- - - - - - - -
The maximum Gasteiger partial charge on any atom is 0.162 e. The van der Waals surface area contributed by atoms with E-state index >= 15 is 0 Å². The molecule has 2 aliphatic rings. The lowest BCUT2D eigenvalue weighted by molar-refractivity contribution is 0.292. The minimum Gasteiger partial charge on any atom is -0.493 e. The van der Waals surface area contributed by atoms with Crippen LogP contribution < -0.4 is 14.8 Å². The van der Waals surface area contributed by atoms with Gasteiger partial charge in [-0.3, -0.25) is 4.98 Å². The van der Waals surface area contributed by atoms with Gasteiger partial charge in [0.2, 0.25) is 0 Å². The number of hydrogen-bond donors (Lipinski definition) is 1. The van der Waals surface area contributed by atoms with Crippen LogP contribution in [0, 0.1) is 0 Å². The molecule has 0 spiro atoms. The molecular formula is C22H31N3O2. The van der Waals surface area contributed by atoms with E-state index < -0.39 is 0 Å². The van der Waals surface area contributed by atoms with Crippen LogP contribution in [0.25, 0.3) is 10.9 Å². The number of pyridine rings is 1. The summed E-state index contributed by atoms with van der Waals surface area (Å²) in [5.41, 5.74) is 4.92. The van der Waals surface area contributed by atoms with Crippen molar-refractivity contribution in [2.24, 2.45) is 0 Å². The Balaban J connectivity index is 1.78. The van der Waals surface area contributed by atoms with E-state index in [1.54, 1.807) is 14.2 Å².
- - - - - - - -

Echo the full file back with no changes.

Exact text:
The maximum Gasteiger partial charge on any atom is 0.162 e. The van der Waals surface area contributed by atoms with E-state index >= 15 is 0 Å². The molecule has 2 aliphatic rings. The lowest BCUT2D eigenvalue weighted by molar-refractivity contribution is 0.292. The minimum Gasteiger partial charge on any atom is -0.493 e. The van der Waals surface area contributed by atoms with Crippen LogP contribution < -0.4 is 14.8 Å². The van der Waals surface area contributed by atoms with Gasteiger partial charge in [-0.3, -0.25) is 4.98 Å². The van der Waals surface area contributed by atoms with Gasteiger partial charge in [0.2, 0.25) is 0 Å². The number of hydrogen-bond donors (Lipinski definition) is 1. The van der Waals surface area contributed by atoms with Crippen LogP contribution in [0, 0.1) is 0 Å². The molecule has 0 spiro atoms. The molecular formula is C22H31N3O2. The van der Waals surface area contributed by atoms with E-state index < -0.39 is 0 Å². The van der Waals surface area contributed by atoms with Crippen LogP contribution in [0.25, 0.3) is 10.9 Å². The number of pyridine rings is 1. The summed E-state index contributed by atoms with van der Waals surface area (Å²) in [5.41, 5.74) is 4.92. The van der Waals surface area contributed by atoms with Crippen molar-refractivity contribution in [2.24, 2.45) is 0 Å². The Balaban J connectivity index is 1.78. The van der Waals surface area contributed by atoms with E-state index in [1.54, 1.807) is 14.2 Å².